Tasting Jerusalem: Barley Risotto w/ Marinated Feta
Look at your cookbook shelves. How many of those books do you cook from and how many do you just skim now and again? There’s no crime in cookbook as lookbook, but I have to believe most authors are hoping you’ll actually make the recipes. With Yotam Ottolenghi and Sami Tamimi’s Jerusalem, the photos are gorgeous. It would be easy to let it just be a lookbook. But you’d be missing out. To get us cooking, not just looking, Beth of omgyummy and her friend Sarene have created a virtual cooking community centered around Jerusalem, where we’ll be cooking from the book, sharing our results and talking ingredients. Ahead of official kick-off, on Sunday I made the Barley Risotto with Marinated Feta.
But for the smoked paprika, this could have been a tomatoey Italian barley dish. It’s a good reminder that at least for a first run through, get the ingredients called for in the recipe. Don’t cut corners and use sweet paprika because you already had it in the cupboard. As my mom used to say, “Do it right the first time.” And then after that, do whatever the hell you want. (Ok, she didn’t say that part…or maybe she did).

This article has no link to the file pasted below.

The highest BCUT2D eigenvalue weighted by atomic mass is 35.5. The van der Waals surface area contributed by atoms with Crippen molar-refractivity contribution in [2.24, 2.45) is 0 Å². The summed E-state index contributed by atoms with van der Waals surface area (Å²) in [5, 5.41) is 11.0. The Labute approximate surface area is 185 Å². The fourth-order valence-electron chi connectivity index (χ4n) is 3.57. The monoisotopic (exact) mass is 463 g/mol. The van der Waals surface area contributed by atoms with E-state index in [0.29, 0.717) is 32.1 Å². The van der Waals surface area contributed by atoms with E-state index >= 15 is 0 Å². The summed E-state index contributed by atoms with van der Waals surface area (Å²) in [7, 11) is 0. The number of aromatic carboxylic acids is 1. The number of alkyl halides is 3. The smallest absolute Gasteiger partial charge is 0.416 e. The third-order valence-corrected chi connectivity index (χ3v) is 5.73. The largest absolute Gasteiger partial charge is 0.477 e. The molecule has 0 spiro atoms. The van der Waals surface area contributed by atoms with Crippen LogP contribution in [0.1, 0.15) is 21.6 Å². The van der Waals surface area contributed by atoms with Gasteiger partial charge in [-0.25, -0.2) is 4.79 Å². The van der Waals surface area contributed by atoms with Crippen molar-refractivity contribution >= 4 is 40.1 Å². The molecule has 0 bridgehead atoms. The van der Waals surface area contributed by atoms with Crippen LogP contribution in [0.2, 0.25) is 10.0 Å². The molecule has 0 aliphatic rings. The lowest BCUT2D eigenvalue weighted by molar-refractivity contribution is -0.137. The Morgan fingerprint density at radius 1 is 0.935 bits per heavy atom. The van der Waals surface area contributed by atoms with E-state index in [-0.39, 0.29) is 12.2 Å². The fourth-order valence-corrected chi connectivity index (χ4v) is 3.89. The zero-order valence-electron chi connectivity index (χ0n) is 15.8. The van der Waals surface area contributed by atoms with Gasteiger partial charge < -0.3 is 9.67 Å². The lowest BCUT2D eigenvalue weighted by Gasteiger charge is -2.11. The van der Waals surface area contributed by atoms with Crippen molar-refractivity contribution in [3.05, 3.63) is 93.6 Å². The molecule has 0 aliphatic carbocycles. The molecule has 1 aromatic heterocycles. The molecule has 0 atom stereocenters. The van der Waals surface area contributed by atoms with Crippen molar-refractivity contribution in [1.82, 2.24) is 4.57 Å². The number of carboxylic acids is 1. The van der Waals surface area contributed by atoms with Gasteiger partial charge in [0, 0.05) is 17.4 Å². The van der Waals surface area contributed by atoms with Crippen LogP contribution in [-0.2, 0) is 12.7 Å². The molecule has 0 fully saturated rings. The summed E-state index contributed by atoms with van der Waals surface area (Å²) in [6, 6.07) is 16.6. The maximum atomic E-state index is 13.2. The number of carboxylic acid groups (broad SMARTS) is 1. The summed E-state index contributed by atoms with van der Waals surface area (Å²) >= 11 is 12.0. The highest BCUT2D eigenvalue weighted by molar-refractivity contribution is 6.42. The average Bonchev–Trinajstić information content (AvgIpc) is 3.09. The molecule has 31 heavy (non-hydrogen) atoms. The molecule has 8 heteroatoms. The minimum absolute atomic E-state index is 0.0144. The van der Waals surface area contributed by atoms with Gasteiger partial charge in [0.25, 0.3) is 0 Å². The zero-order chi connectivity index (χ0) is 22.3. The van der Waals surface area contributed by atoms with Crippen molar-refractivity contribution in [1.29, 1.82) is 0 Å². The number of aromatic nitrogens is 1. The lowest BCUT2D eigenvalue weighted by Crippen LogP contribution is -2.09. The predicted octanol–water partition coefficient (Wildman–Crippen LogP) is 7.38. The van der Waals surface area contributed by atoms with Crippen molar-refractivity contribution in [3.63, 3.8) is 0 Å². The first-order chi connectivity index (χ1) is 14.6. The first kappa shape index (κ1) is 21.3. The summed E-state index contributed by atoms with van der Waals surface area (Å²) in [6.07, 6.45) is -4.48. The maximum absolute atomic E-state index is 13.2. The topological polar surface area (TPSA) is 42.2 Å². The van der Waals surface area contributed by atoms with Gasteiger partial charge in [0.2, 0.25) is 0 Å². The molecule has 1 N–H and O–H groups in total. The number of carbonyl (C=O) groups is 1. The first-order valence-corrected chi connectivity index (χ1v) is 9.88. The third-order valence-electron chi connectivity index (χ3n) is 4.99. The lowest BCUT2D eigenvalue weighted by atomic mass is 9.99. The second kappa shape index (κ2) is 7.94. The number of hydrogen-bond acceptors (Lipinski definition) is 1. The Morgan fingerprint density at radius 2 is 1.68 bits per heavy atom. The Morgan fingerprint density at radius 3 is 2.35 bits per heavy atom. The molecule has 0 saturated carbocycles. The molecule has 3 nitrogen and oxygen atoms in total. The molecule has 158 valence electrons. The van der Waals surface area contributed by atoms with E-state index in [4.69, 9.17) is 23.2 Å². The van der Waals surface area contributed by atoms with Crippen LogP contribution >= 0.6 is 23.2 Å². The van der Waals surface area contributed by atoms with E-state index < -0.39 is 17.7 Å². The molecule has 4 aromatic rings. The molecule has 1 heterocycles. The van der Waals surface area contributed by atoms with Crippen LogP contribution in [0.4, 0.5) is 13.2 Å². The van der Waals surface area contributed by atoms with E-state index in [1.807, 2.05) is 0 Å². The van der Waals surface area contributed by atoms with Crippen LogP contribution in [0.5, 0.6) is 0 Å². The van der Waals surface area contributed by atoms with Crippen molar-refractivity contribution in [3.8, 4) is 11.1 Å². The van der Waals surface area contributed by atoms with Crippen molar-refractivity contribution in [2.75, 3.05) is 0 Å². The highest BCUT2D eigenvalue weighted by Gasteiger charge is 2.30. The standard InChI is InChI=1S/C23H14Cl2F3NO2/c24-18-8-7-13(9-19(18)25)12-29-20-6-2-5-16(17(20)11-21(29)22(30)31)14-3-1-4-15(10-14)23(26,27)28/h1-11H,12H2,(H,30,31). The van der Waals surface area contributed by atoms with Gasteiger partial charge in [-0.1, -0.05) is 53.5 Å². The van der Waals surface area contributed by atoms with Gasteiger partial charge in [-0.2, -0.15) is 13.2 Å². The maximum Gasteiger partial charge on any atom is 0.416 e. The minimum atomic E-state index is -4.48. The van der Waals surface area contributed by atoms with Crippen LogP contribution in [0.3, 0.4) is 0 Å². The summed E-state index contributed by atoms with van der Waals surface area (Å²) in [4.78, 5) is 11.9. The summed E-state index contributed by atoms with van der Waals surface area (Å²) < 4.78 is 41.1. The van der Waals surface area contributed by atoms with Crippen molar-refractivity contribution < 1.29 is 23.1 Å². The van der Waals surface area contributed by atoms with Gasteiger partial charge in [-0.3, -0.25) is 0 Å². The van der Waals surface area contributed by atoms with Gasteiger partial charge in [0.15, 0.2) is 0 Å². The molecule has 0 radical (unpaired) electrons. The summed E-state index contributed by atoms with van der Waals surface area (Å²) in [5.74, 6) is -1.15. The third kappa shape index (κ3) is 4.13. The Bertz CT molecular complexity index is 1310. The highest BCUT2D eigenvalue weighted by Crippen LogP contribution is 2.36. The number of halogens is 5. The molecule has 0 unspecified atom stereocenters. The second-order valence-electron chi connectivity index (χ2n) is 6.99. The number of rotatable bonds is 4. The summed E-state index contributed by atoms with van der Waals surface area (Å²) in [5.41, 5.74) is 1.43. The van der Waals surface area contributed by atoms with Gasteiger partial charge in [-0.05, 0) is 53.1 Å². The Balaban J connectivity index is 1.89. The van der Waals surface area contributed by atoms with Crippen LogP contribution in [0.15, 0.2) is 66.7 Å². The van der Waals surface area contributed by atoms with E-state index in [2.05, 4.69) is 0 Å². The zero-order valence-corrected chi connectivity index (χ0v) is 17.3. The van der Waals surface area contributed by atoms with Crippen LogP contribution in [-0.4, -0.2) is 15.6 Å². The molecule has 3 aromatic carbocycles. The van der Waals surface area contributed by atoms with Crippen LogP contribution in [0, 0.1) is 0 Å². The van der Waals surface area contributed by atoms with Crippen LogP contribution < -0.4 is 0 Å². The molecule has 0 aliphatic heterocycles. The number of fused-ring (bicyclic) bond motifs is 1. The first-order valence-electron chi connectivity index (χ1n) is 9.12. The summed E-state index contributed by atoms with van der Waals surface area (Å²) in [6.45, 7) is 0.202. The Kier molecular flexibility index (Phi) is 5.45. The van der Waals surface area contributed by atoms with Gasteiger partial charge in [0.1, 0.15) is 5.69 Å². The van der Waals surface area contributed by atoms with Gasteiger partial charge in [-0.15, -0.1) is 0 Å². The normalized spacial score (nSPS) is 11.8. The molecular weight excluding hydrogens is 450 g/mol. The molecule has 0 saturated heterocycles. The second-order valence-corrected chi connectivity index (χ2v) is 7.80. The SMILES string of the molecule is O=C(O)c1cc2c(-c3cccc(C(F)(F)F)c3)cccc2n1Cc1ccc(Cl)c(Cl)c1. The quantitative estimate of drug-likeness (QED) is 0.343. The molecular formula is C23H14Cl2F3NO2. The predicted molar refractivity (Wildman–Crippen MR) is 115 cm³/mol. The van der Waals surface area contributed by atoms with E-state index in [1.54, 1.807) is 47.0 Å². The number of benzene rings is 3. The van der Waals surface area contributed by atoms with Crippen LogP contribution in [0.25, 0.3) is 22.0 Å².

I got the barley going just as the Seahawks game was getting started so every 15 minutes I was running back into the kitchen to give the pot a stir. Toward the end, you’ll want to be close to the stove to ensure things don’t start sticking and burning. I did go the full 45 minutes, but the last 15 was really touch and go as the barley finished absorbing the tomato mixture. At 30-35 I would have had a little more soupiness. Next time.
I’d forgotten the caraway seeds (so much for “do it right the first time”!), so the first night we simply had the risotto topped with plain feta alongside some improvised beef and pork kofte with a side of roasted cauliflower. Later I picked up the caraway seeds, toasted them and let them sit in the olive oil for a bit and then drizzled it over the feta before serving. In the end, the caraway didn’t make a huge difference flavor-wise, but it made for a prettier presentation.
If you’re interested in joining in or just following along, full details on Tasting Jerusalem and how it’ll work are available at omgyummy.com. You can also follow #TastingJrslm on Twitter and Instagram, and like the Tasting Jerusalem Facebook page.